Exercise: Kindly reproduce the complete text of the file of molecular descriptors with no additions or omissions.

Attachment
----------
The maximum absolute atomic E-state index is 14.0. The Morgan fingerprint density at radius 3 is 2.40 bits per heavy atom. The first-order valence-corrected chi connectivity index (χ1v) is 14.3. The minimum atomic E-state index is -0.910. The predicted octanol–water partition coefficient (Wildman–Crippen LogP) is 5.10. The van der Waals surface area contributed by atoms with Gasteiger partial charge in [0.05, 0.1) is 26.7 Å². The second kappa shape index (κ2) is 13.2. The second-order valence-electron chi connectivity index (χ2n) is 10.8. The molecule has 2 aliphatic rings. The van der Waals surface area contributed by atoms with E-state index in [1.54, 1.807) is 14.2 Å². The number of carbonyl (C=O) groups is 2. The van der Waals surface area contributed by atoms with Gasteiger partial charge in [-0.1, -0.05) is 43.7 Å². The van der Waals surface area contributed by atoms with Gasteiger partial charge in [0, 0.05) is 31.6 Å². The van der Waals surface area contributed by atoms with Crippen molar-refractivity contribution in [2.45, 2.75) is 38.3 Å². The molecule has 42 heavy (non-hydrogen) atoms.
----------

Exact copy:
The maximum absolute atomic E-state index is 14.0. The Morgan fingerprint density at radius 3 is 2.40 bits per heavy atom. The first-order valence-corrected chi connectivity index (χ1v) is 14.3. The minimum atomic E-state index is -0.910. The predicted octanol–water partition coefficient (Wildman–Crippen LogP) is 5.10. The van der Waals surface area contributed by atoms with Gasteiger partial charge in [0.05, 0.1) is 26.7 Å². The second kappa shape index (κ2) is 13.2. The second-order valence-electron chi connectivity index (χ2n) is 10.8. The molecule has 2 aliphatic rings. The van der Waals surface area contributed by atoms with E-state index in [1.54, 1.807) is 14.2 Å². The number of carbonyl (C=O) groups is 2. The van der Waals surface area contributed by atoms with Gasteiger partial charge in [-0.1, -0.05) is 43.7 Å². The van der Waals surface area contributed by atoms with Gasteiger partial charge in [0, 0.05) is 31.6 Å². The van der Waals surface area contributed by atoms with Crippen molar-refractivity contribution in [2.45, 2.75) is 38.3 Å². The molecule has 42 heavy (non-hydrogen) atoms.